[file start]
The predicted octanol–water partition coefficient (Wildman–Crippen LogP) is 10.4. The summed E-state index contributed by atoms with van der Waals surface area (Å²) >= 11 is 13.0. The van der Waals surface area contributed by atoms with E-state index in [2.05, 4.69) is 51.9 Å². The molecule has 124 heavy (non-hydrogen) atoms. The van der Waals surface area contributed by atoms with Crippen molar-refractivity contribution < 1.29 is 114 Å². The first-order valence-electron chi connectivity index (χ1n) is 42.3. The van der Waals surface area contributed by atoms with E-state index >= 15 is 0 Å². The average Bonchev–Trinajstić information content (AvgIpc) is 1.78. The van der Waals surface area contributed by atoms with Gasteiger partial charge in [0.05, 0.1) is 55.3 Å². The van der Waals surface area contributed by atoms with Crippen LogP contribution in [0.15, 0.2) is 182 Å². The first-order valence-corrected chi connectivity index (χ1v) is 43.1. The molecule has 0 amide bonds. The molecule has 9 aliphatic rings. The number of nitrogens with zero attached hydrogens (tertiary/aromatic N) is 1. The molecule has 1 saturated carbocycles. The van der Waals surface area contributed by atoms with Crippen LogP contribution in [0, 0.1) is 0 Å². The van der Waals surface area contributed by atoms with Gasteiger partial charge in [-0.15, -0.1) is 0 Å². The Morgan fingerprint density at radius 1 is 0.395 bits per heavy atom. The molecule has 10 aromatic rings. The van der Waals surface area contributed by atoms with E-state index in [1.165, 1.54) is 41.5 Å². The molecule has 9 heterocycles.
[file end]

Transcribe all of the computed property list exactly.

The predicted octanol–water partition coefficient (Wildman–Crippen LogP) is 10.4. The summed E-state index contributed by atoms with van der Waals surface area (Å²) >= 11 is 13.0. The van der Waals surface area contributed by atoms with E-state index in [2.05, 4.69) is 51.9 Å². The molecule has 124 heavy (non-hydrogen) atoms. The van der Waals surface area contributed by atoms with Crippen molar-refractivity contribution < 1.29 is 114 Å². The first-order valence-electron chi connectivity index (χ1n) is 42.3. The van der Waals surface area contributed by atoms with E-state index >= 15 is 0 Å². The average Bonchev–Trinajstić information content (AvgIpc) is 1.78. The van der Waals surface area contributed by atoms with Gasteiger partial charge in [0.05, 0.1) is 55.3 Å². The van der Waals surface area contributed by atoms with Crippen LogP contribution in [0.15, 0.2) is 182 Å². The first-order valence-corrected chi connectivity index (χ1v) is 43.1. The molecule has 0 amide bonds. The molecule has 9 aliphatic rings. The number of nitrogens with zero attached hydrogens (tertiary/aromatic N) is 1. The molecule has 1 saturated carbocycles. The van der Waals surface area contributed by atoms with Crippen LogP contribution in [0, 0.1) is 0 Å². The van der Waals surface area contributed by atoms with Gasteiger partial charge in [-0.15, -0.1) is 0 Å². The Morgan fingerprint density at radius 1 is 0.395 bits per heavy atom. The molecule has 10 aromatic rings. The van der Waals surface area contributed by atoms with E-state index in [1.165, 1.54) is 41.5 Å². The molecule has 9 heterocycles.